Over the past two decades, while the divorce rate amongst the general population has essentially leveled off, an interesting trend has been noted among Americans over 50 years of age. This generation, typically referred to as the Baby Boomers, has seen a marked rise in the rate of divorce since 1990 in the U.S.
Researchers from Bowling Green State University studied information gathered by the Census Bureau to identify characteristics amongst these older divorcing Americans. According to the study, between 1990 and 2010, the divorce rate doubled for Americans over the age of 50. In 2010, there were 10 divorces out of every 1,000 married people over 50 — whereas, in 1990, there were only 4.9 divorces per 1,000 married people over 50 years of age.
Notably, the divorce rate for people under 50 decreased during the same time frame — from 19 divorces out of every 1,000 married people in 1990 to just 18 per 1,000 in 2010.
In 2010, a total of approximately 600,000 people aged 50 and above divorced their spouses.
To explain the discrepancy between the large number of couples over 50 opting for divorce and the steady rate for those under 50, researchers have examined trends among Baby Boomers who decide to divorce.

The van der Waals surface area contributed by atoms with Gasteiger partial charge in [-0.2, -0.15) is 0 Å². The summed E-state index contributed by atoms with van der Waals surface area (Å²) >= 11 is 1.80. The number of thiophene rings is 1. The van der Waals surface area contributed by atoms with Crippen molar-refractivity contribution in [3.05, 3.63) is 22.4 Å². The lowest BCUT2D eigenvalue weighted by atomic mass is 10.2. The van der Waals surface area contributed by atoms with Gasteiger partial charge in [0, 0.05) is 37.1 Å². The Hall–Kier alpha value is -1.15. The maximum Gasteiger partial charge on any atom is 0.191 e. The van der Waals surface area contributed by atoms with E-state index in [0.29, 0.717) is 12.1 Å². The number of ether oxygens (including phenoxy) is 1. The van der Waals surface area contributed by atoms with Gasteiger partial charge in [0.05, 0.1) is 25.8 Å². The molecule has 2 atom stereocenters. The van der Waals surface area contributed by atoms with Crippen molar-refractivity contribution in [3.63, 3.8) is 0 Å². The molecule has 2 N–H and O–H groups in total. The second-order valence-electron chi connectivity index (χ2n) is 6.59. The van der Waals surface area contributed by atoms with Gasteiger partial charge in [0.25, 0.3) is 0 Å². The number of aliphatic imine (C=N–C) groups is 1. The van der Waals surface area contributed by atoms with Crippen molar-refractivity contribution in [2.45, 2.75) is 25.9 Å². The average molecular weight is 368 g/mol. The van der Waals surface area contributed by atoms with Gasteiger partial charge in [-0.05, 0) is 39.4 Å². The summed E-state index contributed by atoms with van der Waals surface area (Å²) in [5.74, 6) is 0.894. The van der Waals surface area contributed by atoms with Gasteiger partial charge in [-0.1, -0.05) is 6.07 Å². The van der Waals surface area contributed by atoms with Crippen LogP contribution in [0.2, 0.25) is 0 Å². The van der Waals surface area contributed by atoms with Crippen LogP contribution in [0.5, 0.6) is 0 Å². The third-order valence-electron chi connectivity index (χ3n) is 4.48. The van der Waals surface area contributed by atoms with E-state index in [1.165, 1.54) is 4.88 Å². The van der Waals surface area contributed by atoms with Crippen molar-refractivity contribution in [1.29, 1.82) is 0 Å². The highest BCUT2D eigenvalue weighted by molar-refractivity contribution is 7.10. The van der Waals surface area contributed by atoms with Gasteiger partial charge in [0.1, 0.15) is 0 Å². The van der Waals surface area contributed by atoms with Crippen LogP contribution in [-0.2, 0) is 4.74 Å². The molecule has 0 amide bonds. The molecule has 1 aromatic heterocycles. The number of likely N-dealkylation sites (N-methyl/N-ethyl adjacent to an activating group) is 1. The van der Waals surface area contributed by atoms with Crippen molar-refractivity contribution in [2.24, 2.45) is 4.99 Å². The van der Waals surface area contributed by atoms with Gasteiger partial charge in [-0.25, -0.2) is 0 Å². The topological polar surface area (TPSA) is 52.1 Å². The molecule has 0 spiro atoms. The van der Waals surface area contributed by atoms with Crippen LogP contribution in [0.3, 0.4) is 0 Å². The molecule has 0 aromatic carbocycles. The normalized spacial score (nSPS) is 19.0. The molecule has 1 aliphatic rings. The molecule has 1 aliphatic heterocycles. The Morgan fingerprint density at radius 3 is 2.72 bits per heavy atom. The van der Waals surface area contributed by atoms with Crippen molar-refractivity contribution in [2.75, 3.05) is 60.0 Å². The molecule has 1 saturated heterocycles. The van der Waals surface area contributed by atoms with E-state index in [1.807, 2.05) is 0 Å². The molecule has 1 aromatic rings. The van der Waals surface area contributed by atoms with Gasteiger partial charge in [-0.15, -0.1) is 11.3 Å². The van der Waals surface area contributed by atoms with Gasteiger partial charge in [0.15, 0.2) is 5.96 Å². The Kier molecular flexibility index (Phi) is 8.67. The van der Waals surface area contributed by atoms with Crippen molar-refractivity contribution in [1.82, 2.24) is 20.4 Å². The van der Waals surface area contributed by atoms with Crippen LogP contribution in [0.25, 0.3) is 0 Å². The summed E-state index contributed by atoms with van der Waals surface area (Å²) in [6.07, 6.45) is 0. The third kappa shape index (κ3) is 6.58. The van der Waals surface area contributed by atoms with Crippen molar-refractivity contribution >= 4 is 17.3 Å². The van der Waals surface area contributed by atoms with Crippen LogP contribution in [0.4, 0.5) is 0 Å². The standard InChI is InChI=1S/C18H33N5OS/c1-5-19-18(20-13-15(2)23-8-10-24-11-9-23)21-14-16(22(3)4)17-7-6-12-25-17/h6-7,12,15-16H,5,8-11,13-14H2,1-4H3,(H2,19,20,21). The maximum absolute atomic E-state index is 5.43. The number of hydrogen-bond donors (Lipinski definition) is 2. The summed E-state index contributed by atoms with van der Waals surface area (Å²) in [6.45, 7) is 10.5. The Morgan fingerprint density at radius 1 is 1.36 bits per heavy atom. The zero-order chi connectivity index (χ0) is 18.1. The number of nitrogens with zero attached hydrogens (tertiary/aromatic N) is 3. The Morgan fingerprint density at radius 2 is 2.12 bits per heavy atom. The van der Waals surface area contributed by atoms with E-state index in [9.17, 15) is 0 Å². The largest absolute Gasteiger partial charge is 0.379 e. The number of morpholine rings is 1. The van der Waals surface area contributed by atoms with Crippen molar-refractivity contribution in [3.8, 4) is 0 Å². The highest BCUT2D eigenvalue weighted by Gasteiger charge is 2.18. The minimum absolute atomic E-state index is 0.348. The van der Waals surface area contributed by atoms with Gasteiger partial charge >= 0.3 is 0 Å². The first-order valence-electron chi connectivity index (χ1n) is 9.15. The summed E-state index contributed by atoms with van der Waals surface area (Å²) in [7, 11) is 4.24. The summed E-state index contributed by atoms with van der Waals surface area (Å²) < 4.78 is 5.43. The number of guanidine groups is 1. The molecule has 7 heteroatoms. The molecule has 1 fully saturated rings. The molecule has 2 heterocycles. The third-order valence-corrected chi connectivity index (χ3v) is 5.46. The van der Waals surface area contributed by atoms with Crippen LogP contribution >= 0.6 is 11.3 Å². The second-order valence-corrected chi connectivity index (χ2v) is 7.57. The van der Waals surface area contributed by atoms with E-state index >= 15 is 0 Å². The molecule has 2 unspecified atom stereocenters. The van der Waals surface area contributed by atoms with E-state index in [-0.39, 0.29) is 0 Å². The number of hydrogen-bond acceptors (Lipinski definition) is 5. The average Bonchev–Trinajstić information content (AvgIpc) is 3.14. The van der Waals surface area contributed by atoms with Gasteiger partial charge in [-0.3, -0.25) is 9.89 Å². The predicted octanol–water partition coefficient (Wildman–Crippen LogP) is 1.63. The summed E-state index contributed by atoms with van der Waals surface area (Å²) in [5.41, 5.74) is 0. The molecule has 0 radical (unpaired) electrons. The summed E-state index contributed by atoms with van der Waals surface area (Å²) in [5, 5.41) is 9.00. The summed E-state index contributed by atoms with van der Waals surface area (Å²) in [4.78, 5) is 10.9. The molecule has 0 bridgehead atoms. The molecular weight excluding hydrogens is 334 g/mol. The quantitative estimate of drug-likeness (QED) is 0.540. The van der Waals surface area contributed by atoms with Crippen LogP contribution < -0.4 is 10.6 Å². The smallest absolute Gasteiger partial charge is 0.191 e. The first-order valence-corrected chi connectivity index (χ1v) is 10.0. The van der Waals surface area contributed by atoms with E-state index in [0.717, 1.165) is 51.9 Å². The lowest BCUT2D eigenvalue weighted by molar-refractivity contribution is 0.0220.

Are there commonalities among people divorcing later in life?
The researchers found that one of the main factors that contributed to the likelihood of a Baby Boomer getting divorced was whether the person had previously been divorced. According to the study, people over 50 were 2.5 times more likely to get divorced if they had been married and divorced previously. In fact, that rate rose even higher — to four times as likely — for people over the age of 65.
Correspondingly, a higher divorce rate was seen among those who had been married for a shorter period of time. For Americans over 50 who had been married for under 10 years, the divorce rate was 29 per 1,000 married people. A significant difference was noted among those married for over 40 years — the divorce rate was only 3.2 divorces out of every 1,000 married people.
In addition to prior marital histories, the researchers also identified certain groups that were more likely to obtain divorces later in life, including characteristics based on:
- Racial and ethnic background
- Income levels
- Employment status
- Level of education
Protect your rights when seeking a divorce later in life
When spouses over 50 decide to divorce, there are typically factors they must consider that are unique to so-called gray divorces. The amount of assetsacquired by the marital couple is often larger than a couple who decides to divorce at a younger age. Ensuring financial stability is particularly important as each spouse will generally continue employment for a shorter period of time than younger divorcing couples. Consequently, if you are over 50 and considering a divorce, consulting with an experienced family law attorney is a wise decision to ensure your rights are protected.